In the last week Papua New Guinea (PNG) has received more exposure in the Australian media than it has for a very long time indeed. Ever since news of the ‘Regional Resettlement Arrangement Between Australia and Papua New Guinea’ agreement between Prime Ministers Rudd and O’Neill appeared on 19 July, discussion and criticism of the so-called ‘PNG Solution’ has been widespread on the internet, on television, radio, and even in the few newspapers still being published. Media outlets which negligently had let their regional coverage slip away – preferring to invest their remaining funds into reportage of last night’s Masterchef – are now scrambling to find copy from anyone with either opinions on the subject, but little knowledge, or some direct knowledge of PNG, alas in short supply.
What can one learn from the reporting of PNG so far in 2013? Well, it doesn’t seem a very pleasant place (unlike Nauru, according to Tony Abbott). Violence against women, a drug-resistant TB epidemic, rampant government corruption, squatter slums to rival anywhere else in the third world – who would want to live there, other than the seven million Papua New Guineans who have no choice? And yet this is the country to which our Government (and the alternative government) is proposing to send asylum seekers from now on. What, it is being repeatedly asked, are we thinking? Surely this is the last place we should send the defenceless and vulnerable?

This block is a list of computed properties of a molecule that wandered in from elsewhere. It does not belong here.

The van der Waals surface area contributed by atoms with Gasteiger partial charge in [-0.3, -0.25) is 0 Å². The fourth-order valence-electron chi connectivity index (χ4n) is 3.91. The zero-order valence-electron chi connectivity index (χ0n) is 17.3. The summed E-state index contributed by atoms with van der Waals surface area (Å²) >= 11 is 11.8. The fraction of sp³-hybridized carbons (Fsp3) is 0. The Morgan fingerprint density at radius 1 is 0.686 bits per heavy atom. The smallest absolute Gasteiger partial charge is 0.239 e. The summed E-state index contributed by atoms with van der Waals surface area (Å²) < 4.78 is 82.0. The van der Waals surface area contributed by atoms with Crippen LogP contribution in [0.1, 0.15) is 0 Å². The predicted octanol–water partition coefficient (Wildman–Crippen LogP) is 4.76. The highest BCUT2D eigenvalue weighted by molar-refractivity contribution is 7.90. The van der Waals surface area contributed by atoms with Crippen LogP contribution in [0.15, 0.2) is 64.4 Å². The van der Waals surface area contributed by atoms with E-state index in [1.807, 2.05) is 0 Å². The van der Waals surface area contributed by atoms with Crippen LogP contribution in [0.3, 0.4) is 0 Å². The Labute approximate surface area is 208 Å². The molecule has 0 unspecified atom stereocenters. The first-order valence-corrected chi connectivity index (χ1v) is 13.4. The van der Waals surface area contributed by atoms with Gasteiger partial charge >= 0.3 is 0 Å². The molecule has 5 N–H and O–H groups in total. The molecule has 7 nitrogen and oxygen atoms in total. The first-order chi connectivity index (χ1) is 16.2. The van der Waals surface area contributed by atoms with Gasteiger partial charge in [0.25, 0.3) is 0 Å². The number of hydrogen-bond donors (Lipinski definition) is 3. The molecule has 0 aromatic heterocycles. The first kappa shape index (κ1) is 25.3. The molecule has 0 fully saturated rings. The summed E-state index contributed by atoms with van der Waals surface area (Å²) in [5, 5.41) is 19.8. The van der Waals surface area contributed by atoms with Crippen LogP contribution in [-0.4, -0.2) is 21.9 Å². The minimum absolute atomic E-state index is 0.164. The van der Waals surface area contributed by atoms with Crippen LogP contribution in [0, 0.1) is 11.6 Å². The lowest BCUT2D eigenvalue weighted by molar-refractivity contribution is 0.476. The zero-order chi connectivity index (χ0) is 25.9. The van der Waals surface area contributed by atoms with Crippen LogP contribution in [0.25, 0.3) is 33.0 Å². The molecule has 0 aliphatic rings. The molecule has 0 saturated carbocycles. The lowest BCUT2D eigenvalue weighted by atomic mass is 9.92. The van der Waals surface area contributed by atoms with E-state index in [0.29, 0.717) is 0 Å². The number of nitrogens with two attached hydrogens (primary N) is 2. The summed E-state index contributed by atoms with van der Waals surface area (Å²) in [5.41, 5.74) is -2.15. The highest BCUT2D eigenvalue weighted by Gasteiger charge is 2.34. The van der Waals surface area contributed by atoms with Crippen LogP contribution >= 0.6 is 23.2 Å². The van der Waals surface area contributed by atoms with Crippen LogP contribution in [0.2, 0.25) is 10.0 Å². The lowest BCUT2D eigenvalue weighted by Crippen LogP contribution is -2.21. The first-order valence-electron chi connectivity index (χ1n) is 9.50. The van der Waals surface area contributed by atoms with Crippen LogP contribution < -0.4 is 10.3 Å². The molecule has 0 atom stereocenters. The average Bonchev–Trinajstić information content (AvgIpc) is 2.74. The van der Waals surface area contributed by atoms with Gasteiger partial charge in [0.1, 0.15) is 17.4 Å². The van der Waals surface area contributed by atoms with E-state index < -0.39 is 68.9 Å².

It seems that for many Australians, the less they think about PNG the better. Especially for the majority who live in the cities of the southeastern corner, ignorance is boosted by Australia’s stringent and cumbersome visa regulations which mean that it remains unlikely they will ever actually meet a Papua New Guinean walking down the street of their manicured suburbs.
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